On Luke 12:49-53. The Thirteenth Sunday after Pentecost

In the name of Jesus. Amen.

When our pastor asked me to cover for him today I hadn’t looked at the Gospel text yet. When he did, I wanted to say to him, “You just didn’t want to tackle this one did you?”J

Jesus says: “Do you think that I have come to give peace on earth? No, I tell you, but rather division.”

Just what you wanted to hear, I imagine. We have enough division in our nation, in the realm of things political, but you expect peace from the Prince of Peace, right? You expect Jesus to focus on our unity, to bring all of our family together, because, after all, the family that prays together is supposed to stay together, right? Yet here He says He’s going to set father against son, mother against daughter, in-law against in- law, and divide houses of five, three to two. And will you be in the majority or the minority? And which will be on Jesus’ side?

What the heck is going on here? This is the same Jesus who at His birth the angels sang of “Peace on earth”. This is the one who said “Peace I leave with you, my peace I give to you.” The One who said, “Peace be with you” to His frightened disciples.

In today’s Gospel, the Prince of Peace speaks of three things: A fire, a baptism, and division.

And so Jesus says: “Do you think that I have come to give peace on the earth?” And we respond: “Well, to be honest, yes, we do think you’ve come to bring peace on the earth. In fact, we expect you to bring peace in spite of our own efforts to the contrary. We expect everything to go just splashingly well when Jesus shows up. We expect world peace, peace in our neighborhoods, peace in our congregations, peace in our homes. And we get all anxious when peace doesn’t arrive with rainbows and unicorns, and we start to wonder what went wrong and why isn’t Jesus doing something about it.

But our reading from Luke this morning is a piece of Gospel reality from Jesus, what Luther called the “theology of the cross”. It’s about our temporal life lived under the cross of Jesus. Jesus has a fire to cast upon the earth. He has a baptism with which He must be baptized, and He is absolutely driven to accomplish it.

The fire Jesus speaks of here is Pentecost fire, the fiery wind of the Spirit. Gospel fire. Like the pillar of fire that led Israel through the Sea or the fire of the burning bush that did not burn up, the fire Jesus casts upon the earth is a refining, purifying, illuminating fire that saves. For that fire to be kindled, there must be sacrifice, a whole burnt offering, a sinless Victim for the sinful many. For this peace that passes our understanding to come to us, there must be a death, and not just any death, but the death of God in the Flesh. He alone can kindle this fire.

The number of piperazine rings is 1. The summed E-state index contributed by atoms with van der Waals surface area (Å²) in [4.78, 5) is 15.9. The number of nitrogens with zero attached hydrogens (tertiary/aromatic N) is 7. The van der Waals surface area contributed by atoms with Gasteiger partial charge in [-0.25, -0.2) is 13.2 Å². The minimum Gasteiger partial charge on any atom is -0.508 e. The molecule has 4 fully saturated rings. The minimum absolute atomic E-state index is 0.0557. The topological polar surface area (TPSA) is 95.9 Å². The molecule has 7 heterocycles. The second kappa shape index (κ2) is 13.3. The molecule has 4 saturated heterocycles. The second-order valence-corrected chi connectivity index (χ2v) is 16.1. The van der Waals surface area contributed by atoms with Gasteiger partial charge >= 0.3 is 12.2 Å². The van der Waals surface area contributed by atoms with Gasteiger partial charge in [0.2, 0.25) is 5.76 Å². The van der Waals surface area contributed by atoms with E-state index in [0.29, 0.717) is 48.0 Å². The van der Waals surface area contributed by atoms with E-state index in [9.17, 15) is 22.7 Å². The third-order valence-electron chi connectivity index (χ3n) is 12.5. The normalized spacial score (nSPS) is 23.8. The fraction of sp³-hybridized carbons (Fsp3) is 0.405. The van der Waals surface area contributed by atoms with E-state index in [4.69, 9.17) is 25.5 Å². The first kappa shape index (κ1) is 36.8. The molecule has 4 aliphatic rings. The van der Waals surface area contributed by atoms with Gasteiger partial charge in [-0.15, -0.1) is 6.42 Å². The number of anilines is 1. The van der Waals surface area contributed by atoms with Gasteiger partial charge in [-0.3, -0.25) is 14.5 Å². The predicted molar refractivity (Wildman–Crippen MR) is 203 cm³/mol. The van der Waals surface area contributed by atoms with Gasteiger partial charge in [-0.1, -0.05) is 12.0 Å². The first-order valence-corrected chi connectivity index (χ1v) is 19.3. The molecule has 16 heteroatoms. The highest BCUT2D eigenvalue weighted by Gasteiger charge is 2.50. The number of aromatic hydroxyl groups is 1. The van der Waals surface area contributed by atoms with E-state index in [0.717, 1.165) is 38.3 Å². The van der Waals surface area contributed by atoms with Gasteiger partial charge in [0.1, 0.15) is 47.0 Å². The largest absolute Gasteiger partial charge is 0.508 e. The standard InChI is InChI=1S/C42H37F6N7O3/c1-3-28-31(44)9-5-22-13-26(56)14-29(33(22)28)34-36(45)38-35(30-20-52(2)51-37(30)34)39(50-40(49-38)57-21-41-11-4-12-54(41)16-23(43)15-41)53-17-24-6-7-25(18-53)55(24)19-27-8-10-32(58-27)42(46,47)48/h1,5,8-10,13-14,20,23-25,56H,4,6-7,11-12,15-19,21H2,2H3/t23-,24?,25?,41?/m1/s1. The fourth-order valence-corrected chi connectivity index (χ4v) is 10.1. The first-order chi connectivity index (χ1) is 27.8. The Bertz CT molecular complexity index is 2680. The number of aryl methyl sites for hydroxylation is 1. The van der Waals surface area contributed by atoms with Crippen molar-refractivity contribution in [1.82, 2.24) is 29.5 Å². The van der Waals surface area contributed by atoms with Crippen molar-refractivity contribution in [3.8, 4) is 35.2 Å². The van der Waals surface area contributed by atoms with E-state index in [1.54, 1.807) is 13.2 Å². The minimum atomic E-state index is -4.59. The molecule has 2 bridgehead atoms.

No amount of rubbing the sticks of our good works together can accomplish this, no matter how many merit badges we accumulate to our credit. Only Jesus can bring Pentecost fire to the earth, but first, He must die and rise. There is no other way than the way of the cross. And in the words of today’s Gospel, He is driven and compelled to go this lonely mission. His eyes are fixed to the cross like Michael Phelps in the Olympic swim room, or a runner with his eyes eying the “It’s finished” line. (Sorry, like many of you I’ve gotten caught up watching the Olympics.”)

If you recall, when Jesus was baptized by John in the Jordan, John was outraged. “You’ve got to be kidding, Jesus. You’ve got it wrong. I should be baptized by you. You’re the greater One. You’re the One whose sandals I’m not worthy to untie. I shouldn’t be baptizing you. This is ridiculous!” But Jesus insisted. “Let it be, John. Let go of your preconceived notions of what I’m about. This is how it goes down. I become the Sinner. It is proper for us to do this to fulfill all righteousness.” You see, His baptism set Jesus on a road to Calvary. It was the washing of the Sacrifice. “Behold, the Lamb of God who takes away the sin of the world.” And Jesus was compelled to see His baptism through to the end and its fulfillment when He could cry out, “It is finished.”

There, in that dark death of Jesus, is Pentecost fire. Gospel fire. The burning passion of God to save sinful humanity and a fallen creation. There, in that death, is a peace that the world cannot give, a peace the world does not know, a peace the world cannot broker. It’s the peace of sins washed away by the blood of the Lamb, the peace of God in Christ reconciling the world to Himself, not counting men’s sins against them, the peace of God’s justifying Word that declares us righteous for Jesus’ sake alone, the peace of a quiet conscience knowing that there is no condemnation for those who are in Christ Jesus. You want peace? You have’ got it? In Jesus. And in this way and this way alone.